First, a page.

DUBAI, United Arab Emirates — An Islamist women’s group has begun an Internet magazine aimed at recruiting Arab women to fight holy wars against non-Muslims.
The Al-Khansaa magazine, begun about a week ago and expected to appear monthly, also provides fitness tips for female “jihadis,” or holy warriors, information on treating injuries and advice on raising children to fight nonbelievers.
The magazine, appearing on several extremist Islamic Web sites, claims to have been started “at the initiative” of two slain al Qaeda militants in Saudi Arabia, Abdulaziz al-Moqrin and Issa Saad Mohammed bin Oushan.
In June, security forces killed al-Moqrin, who was believed to be al Qaeda’s chief in the Arabian Peninsula. Oushan, who was killed in July, and al-Moqrin were among Saudi Arabia’s 26 most-wanted militants.
The magazine said it was produced by the “women’s media center” in Saudi Arabia, an Islamic nation where al Qaeda leader Osama bin Laden was born and Islam’s two holiest shrines are located.
Cairo-based Islamic expert Mohamed Salah heaped scorn on the 22-page magazine, describing it as a “media stunt [by militants] to show their enemies that they can mobilize everyone, including women.”
“What is new here is the use of the medium of the Internet to recruit women,” he added.
Al-Khansaa, the periodical’s title, was the name of a revered Arab poet who converted to Islam during the time of the 7th century Prophet Muhammad.
She later became associated with Muhammad’s close acquaintances and was known for eulogies written for her brother, a fighter in pre-Islamic days. Al-Khansaa also encouraged her four sons to take part in jihad to spread Islam. Her sons died in battle.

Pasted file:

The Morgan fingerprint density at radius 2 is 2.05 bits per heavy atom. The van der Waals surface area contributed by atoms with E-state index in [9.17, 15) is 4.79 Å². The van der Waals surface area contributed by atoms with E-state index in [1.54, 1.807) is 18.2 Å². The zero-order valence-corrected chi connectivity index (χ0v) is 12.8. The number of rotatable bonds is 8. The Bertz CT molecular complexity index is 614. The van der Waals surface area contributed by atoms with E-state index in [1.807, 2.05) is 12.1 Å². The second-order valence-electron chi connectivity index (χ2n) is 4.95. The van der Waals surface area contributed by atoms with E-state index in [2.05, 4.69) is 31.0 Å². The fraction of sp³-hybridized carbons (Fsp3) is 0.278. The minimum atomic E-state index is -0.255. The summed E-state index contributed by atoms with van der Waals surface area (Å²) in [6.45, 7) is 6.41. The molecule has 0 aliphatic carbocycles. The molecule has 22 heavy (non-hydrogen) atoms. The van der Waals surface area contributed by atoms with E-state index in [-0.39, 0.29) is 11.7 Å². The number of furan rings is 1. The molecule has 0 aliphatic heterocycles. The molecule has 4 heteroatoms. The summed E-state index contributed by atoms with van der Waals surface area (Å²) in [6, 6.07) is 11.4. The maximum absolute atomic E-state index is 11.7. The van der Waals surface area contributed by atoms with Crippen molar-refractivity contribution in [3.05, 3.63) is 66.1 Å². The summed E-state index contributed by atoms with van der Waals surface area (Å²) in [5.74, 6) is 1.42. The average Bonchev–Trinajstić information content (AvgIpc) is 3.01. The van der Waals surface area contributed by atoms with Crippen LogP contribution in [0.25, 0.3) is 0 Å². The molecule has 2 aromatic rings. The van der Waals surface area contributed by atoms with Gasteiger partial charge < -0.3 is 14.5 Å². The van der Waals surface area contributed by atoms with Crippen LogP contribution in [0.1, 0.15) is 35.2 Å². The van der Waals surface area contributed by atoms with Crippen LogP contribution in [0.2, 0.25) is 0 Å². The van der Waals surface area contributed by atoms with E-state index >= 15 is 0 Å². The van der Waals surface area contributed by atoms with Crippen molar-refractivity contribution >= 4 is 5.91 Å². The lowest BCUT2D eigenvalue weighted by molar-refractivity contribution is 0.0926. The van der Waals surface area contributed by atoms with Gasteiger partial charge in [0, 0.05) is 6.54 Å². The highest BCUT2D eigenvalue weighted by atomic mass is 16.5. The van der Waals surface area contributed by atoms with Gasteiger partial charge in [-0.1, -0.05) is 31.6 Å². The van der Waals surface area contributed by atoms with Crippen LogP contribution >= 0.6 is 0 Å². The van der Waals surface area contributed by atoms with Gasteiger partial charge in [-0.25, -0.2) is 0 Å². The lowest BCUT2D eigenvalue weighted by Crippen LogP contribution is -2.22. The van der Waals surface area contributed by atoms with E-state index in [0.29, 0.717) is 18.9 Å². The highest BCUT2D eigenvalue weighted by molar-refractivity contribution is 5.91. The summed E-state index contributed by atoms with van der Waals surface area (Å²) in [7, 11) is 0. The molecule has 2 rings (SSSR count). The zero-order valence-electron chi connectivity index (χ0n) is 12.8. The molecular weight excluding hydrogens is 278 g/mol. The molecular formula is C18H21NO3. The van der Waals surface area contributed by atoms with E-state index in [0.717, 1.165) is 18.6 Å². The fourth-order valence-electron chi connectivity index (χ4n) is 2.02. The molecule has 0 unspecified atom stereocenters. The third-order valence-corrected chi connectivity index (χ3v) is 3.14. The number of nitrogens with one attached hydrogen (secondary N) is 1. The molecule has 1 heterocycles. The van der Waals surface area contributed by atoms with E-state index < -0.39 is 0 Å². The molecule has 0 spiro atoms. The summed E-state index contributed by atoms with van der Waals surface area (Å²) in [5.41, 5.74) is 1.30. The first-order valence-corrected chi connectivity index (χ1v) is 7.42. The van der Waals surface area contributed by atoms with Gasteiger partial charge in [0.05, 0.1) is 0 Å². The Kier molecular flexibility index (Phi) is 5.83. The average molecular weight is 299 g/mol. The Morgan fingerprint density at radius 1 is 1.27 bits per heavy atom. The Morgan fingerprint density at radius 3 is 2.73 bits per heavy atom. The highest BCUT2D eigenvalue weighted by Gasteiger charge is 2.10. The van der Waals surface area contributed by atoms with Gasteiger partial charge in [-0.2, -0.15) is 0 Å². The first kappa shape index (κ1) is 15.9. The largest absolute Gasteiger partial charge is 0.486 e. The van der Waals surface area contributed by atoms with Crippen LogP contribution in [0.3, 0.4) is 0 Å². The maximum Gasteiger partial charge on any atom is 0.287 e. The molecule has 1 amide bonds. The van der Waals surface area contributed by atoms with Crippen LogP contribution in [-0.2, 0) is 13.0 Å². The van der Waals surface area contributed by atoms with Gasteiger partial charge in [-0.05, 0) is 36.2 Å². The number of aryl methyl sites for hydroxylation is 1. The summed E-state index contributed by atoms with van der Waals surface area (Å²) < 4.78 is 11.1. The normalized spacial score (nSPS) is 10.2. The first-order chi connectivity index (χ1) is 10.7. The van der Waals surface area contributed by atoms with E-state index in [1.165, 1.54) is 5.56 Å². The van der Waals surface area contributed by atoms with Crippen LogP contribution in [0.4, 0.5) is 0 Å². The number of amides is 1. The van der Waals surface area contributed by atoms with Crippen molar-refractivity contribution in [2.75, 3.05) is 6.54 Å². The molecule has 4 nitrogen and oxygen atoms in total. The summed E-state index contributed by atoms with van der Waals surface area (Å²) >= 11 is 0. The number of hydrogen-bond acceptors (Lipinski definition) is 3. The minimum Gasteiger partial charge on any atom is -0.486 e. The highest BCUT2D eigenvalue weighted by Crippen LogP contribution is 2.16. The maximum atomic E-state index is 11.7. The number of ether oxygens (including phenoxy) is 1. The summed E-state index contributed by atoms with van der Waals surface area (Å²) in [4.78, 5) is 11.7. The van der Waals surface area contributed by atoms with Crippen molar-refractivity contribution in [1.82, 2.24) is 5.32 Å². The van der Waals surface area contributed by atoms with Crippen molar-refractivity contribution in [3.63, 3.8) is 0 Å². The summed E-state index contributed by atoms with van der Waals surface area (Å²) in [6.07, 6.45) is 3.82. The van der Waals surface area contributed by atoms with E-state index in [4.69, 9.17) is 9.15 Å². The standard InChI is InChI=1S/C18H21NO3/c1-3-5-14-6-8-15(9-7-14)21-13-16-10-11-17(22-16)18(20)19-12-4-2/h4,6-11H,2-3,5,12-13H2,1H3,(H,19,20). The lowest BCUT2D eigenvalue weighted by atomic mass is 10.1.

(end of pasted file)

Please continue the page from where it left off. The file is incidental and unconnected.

An unsigned magazine editorial says female Islamists “have set our lines next to our men to support them … raise their children and be prepared. May God elevate us to martyrs.”
“We will stand covered in our veils and abayas, with our weapons in our hands and our children in our arms,” it added. “The blood of our husbands and the limbs of our children are an offering to God.”
Women raising children, it says, must understand their “main mission is to present lions to the battlefield.”
Saudi journalist Saeed al-Sereihy condemned the magazine in an article published in the daily Okaz, saying its “rhetoric takes a very dangerous turn when it addresses women in light of their educational role and capacity to influence children’s upbringing.”
Evan Kohlmann, a Washington-based counterterrorism expert, said the magazine appeared linked to Islamic extremists who “know about religion and fighting, but [they are] not necessarily people who have an effect over al Qaeda.”
Its first issue includes tales of famous women fighters and criticism of calls for improved women’s rights in Saudi Arabia, a conservative kingdom where women have far fewer freedoms and rights than men.
The magazine says even though jihad, in terms of actual fighting, is primarily a man’s duty, “women can fight without the permission of their husband or guardian since it would be a duty, and duties do not require consent.”